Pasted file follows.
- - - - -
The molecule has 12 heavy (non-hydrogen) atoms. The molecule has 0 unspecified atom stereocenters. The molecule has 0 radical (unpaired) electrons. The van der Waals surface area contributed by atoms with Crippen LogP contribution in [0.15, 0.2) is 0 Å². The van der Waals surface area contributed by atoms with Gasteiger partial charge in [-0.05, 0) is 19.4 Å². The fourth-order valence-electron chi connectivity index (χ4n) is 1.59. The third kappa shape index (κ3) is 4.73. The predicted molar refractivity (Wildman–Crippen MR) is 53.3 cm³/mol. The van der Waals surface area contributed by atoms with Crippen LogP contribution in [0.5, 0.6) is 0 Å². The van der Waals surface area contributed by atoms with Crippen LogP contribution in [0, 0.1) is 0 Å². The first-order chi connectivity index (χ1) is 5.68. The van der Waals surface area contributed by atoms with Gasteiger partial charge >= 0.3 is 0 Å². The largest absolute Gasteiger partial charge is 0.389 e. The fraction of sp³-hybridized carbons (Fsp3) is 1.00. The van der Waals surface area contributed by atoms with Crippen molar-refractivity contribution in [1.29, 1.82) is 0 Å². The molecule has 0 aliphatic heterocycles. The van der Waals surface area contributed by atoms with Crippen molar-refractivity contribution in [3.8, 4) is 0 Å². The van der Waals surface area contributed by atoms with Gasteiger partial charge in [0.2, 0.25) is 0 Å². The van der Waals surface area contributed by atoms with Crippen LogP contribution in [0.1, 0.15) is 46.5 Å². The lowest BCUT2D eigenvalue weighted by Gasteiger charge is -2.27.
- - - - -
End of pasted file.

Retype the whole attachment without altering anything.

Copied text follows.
The molecule has 12 heavy (non-hydrogen) atoms. The molecule has 0 unspecified atom stereocenters. The molecule has 0 radical (unpaired) electrons. The van der Waals surface area contributed by atoms with Crippen LogP contribution in [0.15, 0.2) is 0 Å². The van der Waals surface area contributed by atoms with Gasteiger partial charge in [-0.05, 0) is 19.4 Å². The fourth-order valence-electron chi connectivity index (χ4n) is 1.59. The third kappa shape index (κ3) is 4.73. The predicted molar refractivity (Wildman–Crippen MR) is 53.3 cm³/mol. The van der Waals surface area contributed by atoms with Crippen LogP contribution in [0.5, 0.6) is 0 Å². The van der Waals surface area contributed by atoms with Crippen LogP contribution in [0, 0.1) is 0 Å². The first-order chi connectivity index (χ1) is 5.68. The van der Waals surface area contributed by atoms with Gasteiger partial charge >= 0.3 is 0 Å². The largest absolute Gasteiger partial charge is 0.389 e. The fraction of sp³-hybridized carbons (Fsp3) is 1.00. The van der Waals surface area contributed by atoms with Crippen molar-refractivity contribution in [1.29, 1.82) is 0 Å². The molecule has 0 aliphatic heterocycles. The van der Waals surface area contributed by atoms with Crippen molar-refractivity contribution in [3.8, 4) is 0 Å². The van der Waals surface area contributed by atoms with Gasteiger partial charge in [0.2, 0.25) is 0 Å². The van der Waals surface area contributed by atoms with Crippen LogP contribution in [0.1, 0.15) is 46.5 Å². The lowest BCUT2D eigenvalue weighted by Gasteiger charge is -2.27.